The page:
On October 2, 2015, the Arbitrator conducted a hearing on the issue of damages. At the October 2, 2015 hearing, Sherman called as a witness Kenny Rosensteel, the former assistant general manager of Brewstone's, who testified that a normal work day for Sherman would have been from 11 p.m. to 2 a.m. and he would have been paid at a rate of $60 per hour. Rosensteel additionally testified that Brewstone's hosted special events where Sherman could have worked additional hours. The Township offered a Bureau of Labor Statistics document indicating that the median wage for "Security Guards and Gaming Surveillance Officers" was $11.55 per hour in 2012. (R.R. at 70a.) The Township also provided Sherman's time and attendance records, which included dates that Sherman took sick leave or vacation time. The Township entered into evidence a letter, dated September 10, 2013, advising counsel for the WPC that it would permit Sherman to assume off-duty employment at Brewstone's as of that date. Brewstone's ceased operations on July 18, 2014, after which Sherman began working intermittently off-duty at Buffalo Wild Wings and the Residence Inn for approximately 3-4 hours per week at a rate of $60 per hour.

         The Arbitrator calculated an award of lost wages for the time period of August 21, 2012, when the Township denied Sherman's request for off-duty work, and September 10, 2013, when the Township sent a letter advising WPC that it would permit Sherman to pursue off-duty employment. The Arbitrator found that there were a total of 165 potential work days for Sherman during that time period and that, based on his vacation and sick leave history, he likely would have worked 139 of those days for 3 hours per day, for a total of 417 potential work hours. The Arbitrator further concluded that Sherman would have been paid at a rate of $60 per hour. Accordingly, the Arbitrator issued a supplemental award ordering the Township to compensate Sherman for the lost potential work hours in the amount of $25, 020.00.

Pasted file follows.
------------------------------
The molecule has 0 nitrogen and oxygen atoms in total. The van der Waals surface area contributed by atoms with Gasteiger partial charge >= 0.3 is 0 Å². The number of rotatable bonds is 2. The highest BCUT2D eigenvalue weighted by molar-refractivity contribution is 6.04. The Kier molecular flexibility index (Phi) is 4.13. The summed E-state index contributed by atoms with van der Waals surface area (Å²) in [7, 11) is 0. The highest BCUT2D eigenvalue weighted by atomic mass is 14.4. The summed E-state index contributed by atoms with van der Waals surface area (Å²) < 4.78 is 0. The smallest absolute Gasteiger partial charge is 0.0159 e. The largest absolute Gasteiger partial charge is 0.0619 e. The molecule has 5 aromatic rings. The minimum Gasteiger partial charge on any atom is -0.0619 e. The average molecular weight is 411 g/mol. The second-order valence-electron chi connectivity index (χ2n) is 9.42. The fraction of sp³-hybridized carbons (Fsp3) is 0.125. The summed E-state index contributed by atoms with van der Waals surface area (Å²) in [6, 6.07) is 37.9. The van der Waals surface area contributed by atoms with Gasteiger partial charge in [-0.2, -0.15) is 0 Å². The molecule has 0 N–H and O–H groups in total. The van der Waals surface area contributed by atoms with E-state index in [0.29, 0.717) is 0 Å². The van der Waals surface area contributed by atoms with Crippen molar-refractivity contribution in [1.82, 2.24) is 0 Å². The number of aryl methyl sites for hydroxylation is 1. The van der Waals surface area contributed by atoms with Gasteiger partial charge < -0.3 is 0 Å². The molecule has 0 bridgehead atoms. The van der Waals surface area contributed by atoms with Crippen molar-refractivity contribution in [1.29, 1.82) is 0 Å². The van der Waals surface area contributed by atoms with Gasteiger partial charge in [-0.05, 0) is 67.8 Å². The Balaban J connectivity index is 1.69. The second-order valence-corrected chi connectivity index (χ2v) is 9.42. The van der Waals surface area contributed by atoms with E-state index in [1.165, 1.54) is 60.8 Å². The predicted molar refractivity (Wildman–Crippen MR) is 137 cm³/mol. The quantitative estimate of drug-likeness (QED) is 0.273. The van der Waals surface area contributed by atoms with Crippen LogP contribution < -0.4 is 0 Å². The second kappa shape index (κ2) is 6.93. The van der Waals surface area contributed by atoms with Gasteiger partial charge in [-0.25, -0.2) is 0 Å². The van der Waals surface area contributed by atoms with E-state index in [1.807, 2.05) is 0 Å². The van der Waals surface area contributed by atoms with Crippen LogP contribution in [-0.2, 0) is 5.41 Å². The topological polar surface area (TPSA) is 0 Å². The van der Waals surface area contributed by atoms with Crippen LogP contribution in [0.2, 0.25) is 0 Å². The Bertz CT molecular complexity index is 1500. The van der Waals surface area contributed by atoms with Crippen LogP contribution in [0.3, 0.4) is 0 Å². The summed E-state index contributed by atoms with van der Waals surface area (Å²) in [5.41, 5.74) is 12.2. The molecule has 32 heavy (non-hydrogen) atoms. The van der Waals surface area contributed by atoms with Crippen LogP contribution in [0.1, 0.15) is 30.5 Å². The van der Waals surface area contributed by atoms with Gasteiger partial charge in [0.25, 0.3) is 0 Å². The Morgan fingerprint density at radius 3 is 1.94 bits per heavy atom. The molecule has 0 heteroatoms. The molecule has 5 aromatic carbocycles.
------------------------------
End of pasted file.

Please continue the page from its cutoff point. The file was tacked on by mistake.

On December 23, 2015, the Township filed in the trial court a petition to vacate the grievance arbitration award, which is the subject of the appeal now before this Court. The Township argued that the Arbitrator violated the due process rights of the Township by granting damages for lost wages when the issue of lost wages was not included in the original grievance. On June 20, 2016, the trial court denied the Township's petition and confirmed the supplemental award, concluding that this Court's earlier decision had determined that the Arbitrator had jurisdiction to decide whether Sherman was entitled to damages in the form of lost wages.

         The Township raises the following issues before this Court: (1) whether the Arbitrator violated the Township's due process rights by awarding lost wages, even though Sherman did not expressly request damages in the form of lost wages in his initial grievance; (2) whether the Arbitrator exceeded his authority by concluding that Sherman was not required to specifically request lost wages in his initial grievance; and (3) whether the trial court erred in concluding that the issues raised by the Township had been previously decided by our decision in Sherman I. Sherman argues that the issues of the Arbitrator's jurisdiction and his authority to award damages in the form of ...


Buy This Entire Record For $7.95

Download the entire decision to receive the complete text, official citation,
docket number, dissents and concurrences, and footnotes for this case.

Learn more about what you receive with purchase of this case.